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these good feelings do not soon leave you.—Be prepared to stand the test of your Christian profession.-Be prepared for the trials of your faith which are before you. Be prepared to endured hardship.-Be prepared to give up your most cherished sin.-Be prepared to seal your Confirmation vows by coming to the Lord's Table. Having put your hand to the plough beware of looking back. -Beware of excusing yourselves from the strict, sober, godly life to which you are pledged, on the score that you are yet but young.
Do what the young ruler in the Gospel had not the grace to do.—Seek from your Lord power to perform all that He lays upon you. Instead of going away from Him, draw nearer and nearer to Him-nearer in prayer, -nearer in the Holy Communion, nearer in the practice of every good and gentle work.
Do this, dear brethren, and then, though it be harder than that a camel should pass through a needle's eye, yet it shall be donea young man or a young woman, notwithstanding their youth, and the giddiness and passion which belong to youth, shall enter into the kingdom of God! For so already have some entered—so shall all enter, who stumble not at their Lord's word, who at His bidding part with their possessions, forsake all to follow Him!
NOTE.—I am indebted to some thoughts in this latter part of the sermon to one by Dr. Arnold, entitled, “ Christ's Warning to the Young,” published in the volume called “ Christian Life, its Hopes, Fears, and Close."
FIFTEENTH SUNDAY AFTER TRINITY.
St. MATTHEW VI. 34.
Take therefore no thought for the morrow: for the morrow shall take
thought for the things of itself. Sufficient unto the day is the evil thereof.
We have in that part of the Sermon on the Mount which is selected for this Sunday's Gospel, our Lord teaching on the subject of over-carefulness, and the remedy which He gives us for it. The subject is one that touches our own practice, and in many ways calls for our attentive consideration.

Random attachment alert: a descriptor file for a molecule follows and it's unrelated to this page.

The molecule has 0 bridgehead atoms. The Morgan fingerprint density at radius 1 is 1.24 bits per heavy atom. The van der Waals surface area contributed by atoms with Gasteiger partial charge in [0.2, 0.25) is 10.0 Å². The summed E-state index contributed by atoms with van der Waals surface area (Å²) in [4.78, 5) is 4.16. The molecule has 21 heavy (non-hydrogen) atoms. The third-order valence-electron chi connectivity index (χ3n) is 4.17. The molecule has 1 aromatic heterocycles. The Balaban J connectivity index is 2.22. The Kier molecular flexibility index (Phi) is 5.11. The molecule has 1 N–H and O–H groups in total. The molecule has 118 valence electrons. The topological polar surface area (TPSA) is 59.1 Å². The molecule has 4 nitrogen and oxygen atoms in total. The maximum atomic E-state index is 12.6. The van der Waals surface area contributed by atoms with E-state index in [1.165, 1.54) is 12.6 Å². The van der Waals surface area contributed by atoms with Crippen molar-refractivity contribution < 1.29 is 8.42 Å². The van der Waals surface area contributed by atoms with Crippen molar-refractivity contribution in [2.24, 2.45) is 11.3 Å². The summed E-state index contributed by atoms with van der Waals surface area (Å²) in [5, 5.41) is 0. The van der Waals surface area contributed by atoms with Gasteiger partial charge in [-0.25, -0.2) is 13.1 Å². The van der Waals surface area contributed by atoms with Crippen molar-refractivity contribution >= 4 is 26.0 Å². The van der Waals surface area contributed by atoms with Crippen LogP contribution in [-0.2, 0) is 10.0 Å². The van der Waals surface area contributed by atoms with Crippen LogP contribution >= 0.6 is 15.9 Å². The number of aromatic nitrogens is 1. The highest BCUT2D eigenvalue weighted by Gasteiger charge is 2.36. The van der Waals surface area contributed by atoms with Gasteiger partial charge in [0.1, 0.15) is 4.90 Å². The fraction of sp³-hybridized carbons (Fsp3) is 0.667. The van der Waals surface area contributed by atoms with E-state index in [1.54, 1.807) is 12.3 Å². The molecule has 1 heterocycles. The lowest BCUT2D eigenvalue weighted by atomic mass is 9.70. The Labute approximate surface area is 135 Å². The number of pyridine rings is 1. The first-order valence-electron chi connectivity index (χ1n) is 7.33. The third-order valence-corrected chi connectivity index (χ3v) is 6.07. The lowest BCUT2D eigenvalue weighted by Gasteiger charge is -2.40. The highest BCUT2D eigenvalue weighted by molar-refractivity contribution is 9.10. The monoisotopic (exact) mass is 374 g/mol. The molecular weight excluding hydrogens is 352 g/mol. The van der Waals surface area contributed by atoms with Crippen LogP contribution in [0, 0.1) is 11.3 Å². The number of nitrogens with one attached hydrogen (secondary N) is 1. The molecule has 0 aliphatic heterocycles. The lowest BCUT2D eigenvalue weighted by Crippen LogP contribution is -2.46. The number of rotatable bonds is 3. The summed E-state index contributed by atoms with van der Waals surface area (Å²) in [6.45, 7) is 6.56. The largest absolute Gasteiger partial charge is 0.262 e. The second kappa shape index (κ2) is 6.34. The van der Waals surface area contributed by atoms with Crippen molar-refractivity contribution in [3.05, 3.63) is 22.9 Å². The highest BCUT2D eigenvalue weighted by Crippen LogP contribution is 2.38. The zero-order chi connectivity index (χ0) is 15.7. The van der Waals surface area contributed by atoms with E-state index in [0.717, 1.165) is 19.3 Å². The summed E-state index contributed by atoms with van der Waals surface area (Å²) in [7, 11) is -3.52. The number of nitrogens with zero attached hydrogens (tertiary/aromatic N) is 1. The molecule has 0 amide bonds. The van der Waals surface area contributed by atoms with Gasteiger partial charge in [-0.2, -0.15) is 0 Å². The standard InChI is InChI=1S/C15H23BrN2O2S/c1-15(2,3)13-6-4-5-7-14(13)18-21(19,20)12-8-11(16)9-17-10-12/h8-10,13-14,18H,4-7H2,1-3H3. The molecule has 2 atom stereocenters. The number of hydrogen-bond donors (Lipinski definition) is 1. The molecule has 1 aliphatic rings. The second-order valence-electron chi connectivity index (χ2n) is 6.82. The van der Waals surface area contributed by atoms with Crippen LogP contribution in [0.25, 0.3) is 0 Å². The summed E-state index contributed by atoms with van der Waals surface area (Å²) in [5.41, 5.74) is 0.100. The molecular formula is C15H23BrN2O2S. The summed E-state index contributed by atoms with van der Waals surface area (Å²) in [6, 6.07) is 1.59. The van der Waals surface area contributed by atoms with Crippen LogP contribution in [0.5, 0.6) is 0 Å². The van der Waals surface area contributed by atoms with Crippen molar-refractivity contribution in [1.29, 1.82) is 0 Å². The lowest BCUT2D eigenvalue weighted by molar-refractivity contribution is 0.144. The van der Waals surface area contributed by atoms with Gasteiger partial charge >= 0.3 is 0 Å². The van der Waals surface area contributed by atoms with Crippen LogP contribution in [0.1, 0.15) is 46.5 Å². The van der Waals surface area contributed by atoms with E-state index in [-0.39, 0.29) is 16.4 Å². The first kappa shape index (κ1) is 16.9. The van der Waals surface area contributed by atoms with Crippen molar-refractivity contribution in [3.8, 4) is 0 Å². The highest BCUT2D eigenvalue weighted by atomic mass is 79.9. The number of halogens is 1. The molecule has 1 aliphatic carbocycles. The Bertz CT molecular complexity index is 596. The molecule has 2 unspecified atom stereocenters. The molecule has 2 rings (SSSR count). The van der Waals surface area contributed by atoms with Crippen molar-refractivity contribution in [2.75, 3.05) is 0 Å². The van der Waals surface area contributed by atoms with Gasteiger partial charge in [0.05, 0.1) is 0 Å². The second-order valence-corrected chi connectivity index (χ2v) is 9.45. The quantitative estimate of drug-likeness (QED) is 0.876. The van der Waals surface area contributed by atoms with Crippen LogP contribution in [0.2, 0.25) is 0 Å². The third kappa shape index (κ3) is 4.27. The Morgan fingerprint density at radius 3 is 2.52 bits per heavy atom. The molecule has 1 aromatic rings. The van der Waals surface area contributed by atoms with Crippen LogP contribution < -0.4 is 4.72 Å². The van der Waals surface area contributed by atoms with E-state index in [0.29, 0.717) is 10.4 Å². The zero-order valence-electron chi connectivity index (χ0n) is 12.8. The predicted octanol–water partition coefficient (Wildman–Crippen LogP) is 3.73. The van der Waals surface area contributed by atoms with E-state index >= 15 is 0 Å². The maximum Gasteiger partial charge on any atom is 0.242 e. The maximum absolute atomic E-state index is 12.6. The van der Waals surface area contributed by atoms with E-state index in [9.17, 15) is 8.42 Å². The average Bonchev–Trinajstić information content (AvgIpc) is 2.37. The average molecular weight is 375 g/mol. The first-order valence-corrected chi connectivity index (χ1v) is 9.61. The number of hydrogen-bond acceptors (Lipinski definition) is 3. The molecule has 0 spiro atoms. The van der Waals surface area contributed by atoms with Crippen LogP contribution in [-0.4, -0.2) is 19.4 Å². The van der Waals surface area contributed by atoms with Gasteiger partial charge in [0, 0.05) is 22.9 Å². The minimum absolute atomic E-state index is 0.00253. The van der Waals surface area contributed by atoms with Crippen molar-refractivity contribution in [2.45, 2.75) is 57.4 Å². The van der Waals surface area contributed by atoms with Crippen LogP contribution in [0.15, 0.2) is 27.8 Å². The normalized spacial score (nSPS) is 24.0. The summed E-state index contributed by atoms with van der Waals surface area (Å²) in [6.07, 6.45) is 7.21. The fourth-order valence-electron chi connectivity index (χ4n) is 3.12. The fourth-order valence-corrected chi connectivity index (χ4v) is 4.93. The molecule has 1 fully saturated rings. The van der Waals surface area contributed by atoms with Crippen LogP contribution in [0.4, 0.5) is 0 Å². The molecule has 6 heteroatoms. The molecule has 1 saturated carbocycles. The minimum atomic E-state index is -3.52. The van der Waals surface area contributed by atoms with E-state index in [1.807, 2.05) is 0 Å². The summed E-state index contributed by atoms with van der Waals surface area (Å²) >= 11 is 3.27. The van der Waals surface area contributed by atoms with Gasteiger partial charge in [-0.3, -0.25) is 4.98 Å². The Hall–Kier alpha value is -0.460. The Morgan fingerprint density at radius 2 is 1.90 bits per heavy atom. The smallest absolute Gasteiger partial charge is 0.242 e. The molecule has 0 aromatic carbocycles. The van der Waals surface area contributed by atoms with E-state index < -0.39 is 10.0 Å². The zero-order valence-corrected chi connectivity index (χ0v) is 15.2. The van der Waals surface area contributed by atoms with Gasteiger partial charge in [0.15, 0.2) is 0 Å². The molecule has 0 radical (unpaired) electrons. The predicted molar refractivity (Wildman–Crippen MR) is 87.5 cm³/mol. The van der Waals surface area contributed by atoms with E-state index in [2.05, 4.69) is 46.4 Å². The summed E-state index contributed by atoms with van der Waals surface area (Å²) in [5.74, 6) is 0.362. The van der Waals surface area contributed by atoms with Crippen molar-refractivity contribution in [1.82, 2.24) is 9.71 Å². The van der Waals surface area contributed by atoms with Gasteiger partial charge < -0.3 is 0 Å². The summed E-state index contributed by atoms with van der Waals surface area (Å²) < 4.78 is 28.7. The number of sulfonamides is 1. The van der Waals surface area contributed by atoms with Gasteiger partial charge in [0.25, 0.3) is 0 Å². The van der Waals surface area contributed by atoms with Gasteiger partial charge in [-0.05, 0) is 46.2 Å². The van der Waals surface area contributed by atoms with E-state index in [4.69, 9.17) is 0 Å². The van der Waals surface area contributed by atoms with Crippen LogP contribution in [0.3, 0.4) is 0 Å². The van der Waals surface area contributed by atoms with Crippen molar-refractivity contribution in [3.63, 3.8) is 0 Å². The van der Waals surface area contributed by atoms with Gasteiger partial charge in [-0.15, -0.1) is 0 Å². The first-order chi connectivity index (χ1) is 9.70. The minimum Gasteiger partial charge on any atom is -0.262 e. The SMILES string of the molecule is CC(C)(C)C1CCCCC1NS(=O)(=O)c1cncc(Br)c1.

For, brethren, what fault is more common than overcarefulness ? Look at the faces that we meet the faces of our fellows whom we pass in the busy street, or on the silent road-what is stamped on most of them ? Is it not an expression of over-anxiousness ?-_a troubled worn look as of men weighed down with care ? And so, no doubt, it was in our Lord's day. So, no doubt, did many look, whom He encountered in His walks by the Lake of Galilee, or in the streets of Jerusalem. Men
shewed then, as they do now, by their very faces, that their hearts were overcharged with cares of this world,
that they were so occupied and absorbed about their bodily wants—about meat, drink, and clothing—as to have small space left in their hearts for higher thingsfor thoughts about God, the soul, and the life beyond the grave.
The Lord saw this, and all the evil that it produced and He made it the subject of His especial warning.-Take no thought, are His words—His I say unto you— Take no thought for your life what ye shall eat or what ye shall drink : nor yet for your body what ye shall put on. Is not the life more than meat and the body than raiment ?
Further on, in this same part of the Gospel, He repeats the charge—Take no thought saying, What shall we eat ? or what shall we drink? or wherewithal shall we be clothed? And again, for the third time, at the close of His discourse, He gives the injunction—Take, therefore, no thought for the morrow : for the morrow shall take thought for the things of itself. Sufficient unto the day is the evil thereof.